So this kind of pollution makes 'park rangers' very angry...



posted on Sep, 26 2007 @ 05:54 AM
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Originally posted by Matyas
The real impact is environmental.


Matt, that's what I was going to say. Why screw up a perfectly virgin environment with it? Where's Greenpeace? UNEP? These guys better get their act together pronto!!


Seriously, environmental organizations should now start concentrating on preventing the use of planets as dumping grounds for toxic waste. And what IF there's some sort of microbial life there? It's going to be screwed up real bad, forever!

Oh well, who's bothered? At least not NASA/JPL. They're busy trying to play God!

[edit on 26-9-2007 by mikesingh]



posted on Sep, 26 2007 @ 05:59 AM
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reply to post by mikesingh
 


Pfft.. Environmentalists aren't even effective on our planet, what makes you think they'll be effective on a planet almost one light-hour away?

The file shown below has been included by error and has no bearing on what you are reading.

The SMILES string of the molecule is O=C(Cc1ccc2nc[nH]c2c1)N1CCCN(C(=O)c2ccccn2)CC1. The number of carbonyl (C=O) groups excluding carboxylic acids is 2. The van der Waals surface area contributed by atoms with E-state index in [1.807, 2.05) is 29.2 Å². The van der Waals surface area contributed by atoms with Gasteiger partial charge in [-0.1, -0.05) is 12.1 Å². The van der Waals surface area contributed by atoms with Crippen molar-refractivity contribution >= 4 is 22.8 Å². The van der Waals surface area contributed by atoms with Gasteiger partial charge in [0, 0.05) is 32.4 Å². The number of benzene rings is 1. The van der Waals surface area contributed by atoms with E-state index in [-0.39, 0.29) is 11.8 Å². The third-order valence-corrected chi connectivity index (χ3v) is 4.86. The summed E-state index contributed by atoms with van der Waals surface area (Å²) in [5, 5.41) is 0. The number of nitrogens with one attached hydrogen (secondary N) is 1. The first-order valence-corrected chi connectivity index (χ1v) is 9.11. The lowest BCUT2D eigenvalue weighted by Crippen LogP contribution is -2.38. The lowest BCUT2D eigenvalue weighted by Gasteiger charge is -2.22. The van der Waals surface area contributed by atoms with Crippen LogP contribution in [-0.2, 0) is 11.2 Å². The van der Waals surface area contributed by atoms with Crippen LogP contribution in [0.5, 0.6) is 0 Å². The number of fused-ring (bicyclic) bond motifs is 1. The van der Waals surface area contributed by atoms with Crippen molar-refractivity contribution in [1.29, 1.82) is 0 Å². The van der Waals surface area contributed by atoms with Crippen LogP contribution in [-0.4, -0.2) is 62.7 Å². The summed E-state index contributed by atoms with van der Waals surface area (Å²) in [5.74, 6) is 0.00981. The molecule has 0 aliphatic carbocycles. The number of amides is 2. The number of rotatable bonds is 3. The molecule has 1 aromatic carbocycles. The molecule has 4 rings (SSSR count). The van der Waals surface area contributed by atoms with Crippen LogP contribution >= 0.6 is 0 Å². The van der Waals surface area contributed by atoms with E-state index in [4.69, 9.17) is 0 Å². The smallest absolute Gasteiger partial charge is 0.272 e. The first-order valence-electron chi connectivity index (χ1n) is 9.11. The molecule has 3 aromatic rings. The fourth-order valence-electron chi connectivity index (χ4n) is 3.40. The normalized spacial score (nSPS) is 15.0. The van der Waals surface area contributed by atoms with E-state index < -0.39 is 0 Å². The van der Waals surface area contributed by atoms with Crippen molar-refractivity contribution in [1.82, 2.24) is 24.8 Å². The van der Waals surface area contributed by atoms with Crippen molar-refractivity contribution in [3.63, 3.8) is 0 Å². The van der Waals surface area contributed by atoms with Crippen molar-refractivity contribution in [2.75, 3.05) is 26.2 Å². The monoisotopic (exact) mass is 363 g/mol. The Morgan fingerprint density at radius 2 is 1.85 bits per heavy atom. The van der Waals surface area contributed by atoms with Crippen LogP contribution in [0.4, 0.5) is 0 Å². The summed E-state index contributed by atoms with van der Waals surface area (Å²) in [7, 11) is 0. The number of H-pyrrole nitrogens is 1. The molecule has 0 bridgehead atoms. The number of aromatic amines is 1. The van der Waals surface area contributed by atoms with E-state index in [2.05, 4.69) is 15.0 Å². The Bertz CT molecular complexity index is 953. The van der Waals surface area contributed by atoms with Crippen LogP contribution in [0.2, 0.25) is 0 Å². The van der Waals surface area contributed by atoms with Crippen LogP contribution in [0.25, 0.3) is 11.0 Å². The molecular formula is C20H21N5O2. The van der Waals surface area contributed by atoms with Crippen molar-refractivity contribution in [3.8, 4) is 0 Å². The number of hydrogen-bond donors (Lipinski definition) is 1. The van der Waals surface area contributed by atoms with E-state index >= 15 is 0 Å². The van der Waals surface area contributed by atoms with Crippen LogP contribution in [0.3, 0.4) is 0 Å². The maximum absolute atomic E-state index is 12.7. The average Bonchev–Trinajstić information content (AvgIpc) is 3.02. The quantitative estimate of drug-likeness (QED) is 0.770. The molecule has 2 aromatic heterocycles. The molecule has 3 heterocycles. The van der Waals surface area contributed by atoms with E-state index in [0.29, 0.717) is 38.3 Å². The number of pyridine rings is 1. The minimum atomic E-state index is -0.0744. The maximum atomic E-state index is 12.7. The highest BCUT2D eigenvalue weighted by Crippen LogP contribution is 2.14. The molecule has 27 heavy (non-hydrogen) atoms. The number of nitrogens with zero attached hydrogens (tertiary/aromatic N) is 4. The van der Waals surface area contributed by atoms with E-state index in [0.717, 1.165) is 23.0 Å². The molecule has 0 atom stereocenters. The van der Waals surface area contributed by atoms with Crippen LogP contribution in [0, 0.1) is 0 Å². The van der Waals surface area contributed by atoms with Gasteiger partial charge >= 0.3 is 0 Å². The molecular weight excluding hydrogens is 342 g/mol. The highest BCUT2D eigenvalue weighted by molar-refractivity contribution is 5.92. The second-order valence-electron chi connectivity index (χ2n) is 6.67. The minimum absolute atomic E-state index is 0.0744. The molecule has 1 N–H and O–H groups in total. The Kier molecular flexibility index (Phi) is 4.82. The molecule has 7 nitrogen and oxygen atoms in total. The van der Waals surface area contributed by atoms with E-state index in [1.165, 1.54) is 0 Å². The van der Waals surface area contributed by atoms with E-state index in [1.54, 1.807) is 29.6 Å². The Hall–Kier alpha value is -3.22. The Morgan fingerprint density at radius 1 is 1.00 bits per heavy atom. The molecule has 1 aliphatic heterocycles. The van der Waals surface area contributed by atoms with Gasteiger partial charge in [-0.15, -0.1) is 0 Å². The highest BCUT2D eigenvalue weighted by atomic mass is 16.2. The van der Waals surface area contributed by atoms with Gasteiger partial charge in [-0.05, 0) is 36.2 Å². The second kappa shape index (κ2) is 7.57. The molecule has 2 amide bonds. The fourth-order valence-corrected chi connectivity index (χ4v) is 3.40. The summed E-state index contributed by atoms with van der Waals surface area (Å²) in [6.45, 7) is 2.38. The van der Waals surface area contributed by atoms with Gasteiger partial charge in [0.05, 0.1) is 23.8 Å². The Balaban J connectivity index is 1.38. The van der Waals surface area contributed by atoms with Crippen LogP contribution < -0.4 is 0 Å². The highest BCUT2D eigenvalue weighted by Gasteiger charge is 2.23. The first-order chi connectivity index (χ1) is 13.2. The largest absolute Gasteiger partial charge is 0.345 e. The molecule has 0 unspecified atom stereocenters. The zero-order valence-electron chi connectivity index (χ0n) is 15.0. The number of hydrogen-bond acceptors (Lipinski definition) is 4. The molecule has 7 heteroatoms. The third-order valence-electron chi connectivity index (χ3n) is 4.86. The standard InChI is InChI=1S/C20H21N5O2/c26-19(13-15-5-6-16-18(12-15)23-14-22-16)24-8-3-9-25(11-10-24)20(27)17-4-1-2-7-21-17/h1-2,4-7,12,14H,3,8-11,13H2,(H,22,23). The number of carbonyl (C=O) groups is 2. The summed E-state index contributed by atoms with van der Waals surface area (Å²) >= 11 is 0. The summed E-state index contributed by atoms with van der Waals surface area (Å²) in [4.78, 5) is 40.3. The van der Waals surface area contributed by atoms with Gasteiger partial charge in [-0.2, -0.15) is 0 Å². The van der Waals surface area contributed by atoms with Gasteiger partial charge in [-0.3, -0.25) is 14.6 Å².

posted on Sep, 26 2007 @ 07:22 AM
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LMAO! Gravytrains pic! If terraforming is really an objective on another planet or moon in our solar system then instead of "Attempting" to destroy another planet to make its moons habitable, why not just pump Mars full Co2 and put a few trees on it? makes more sense. I don't know, I'm just a pitiful anonymous idiot.



posted on Sep, 26 2007 @ 07:30 AM
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reply to post by mikesingh
 


Well, there won't be much of an impact, long term - Pu238 has a half-life of about 88 years.

Not to mention, scattering that small of an amount through the slushy atmosphere of a gas giant you'd get what, about one atom per cubic foot?